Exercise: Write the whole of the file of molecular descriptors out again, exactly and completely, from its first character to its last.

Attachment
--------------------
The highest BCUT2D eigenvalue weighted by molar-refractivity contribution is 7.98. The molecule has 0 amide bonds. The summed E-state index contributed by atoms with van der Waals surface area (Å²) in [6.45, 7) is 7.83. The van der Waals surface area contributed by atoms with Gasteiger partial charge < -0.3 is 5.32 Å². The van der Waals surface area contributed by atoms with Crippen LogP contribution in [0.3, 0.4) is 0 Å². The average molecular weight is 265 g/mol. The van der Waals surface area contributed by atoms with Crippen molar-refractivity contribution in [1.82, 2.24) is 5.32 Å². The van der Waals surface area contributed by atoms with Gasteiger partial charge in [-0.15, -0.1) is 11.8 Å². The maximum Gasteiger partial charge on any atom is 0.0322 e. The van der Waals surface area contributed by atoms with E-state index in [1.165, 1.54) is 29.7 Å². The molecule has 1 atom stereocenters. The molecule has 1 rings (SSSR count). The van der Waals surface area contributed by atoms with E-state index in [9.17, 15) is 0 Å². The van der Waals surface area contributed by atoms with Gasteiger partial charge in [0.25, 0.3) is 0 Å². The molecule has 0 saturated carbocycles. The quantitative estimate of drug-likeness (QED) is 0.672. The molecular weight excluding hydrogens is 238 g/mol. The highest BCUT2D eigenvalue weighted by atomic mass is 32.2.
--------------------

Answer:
The highest BCUT2D eigenvalue weighted by molar-refractivity contribution is 7.98. The molecule has 0 amide bonds. The summed E-state index contributed by atoms with van der Waals surface area (Å²) in [6.45, 7) is 7.83. The van der Waals surface area contributed by atoms with Gasteiger partial charge < -0.3 is 5.32 Å². The van der Waals surface area contributed by atoms with Crippen LogP contribution in [0.3, 0.4) is 0 Å². The average molecular weight is 265 g/mol. The van der Waals surface area contributed by atoms with Crippen molar-refractivity contribution in [1.82, 2.24) is 5.32 Å². The van der Waals surface area contributed by atoms with Gasteiger partial charge in [-0.15, -0.1) is 11.8 Å². The maximum Gasteiger partial charge on any atom is 0.0322 e. The van der Waals surface area contributed by atoms with E-state index in [1.165, 1.54) is 29.7 Å². The molecule has 1 atom stereocenters. The molecule has 1 rings (SSSR count). The van der Waals surface area contributed by atoms with E-state index in [9.17, 15) is 0 Å². The van der Waals surface area contributed by atoms with Gasteiger partial charge in [0.25, 0.3) is 0 Å². The molecule has 0 saturated carbocycles. The quantitative estimate of drug-likeness (QED) is 0.672. The molecular weight excluding hydrogens is 238 g/mol. The highest BCUT2D eigenvalue weighted by atomic mass is 32.2.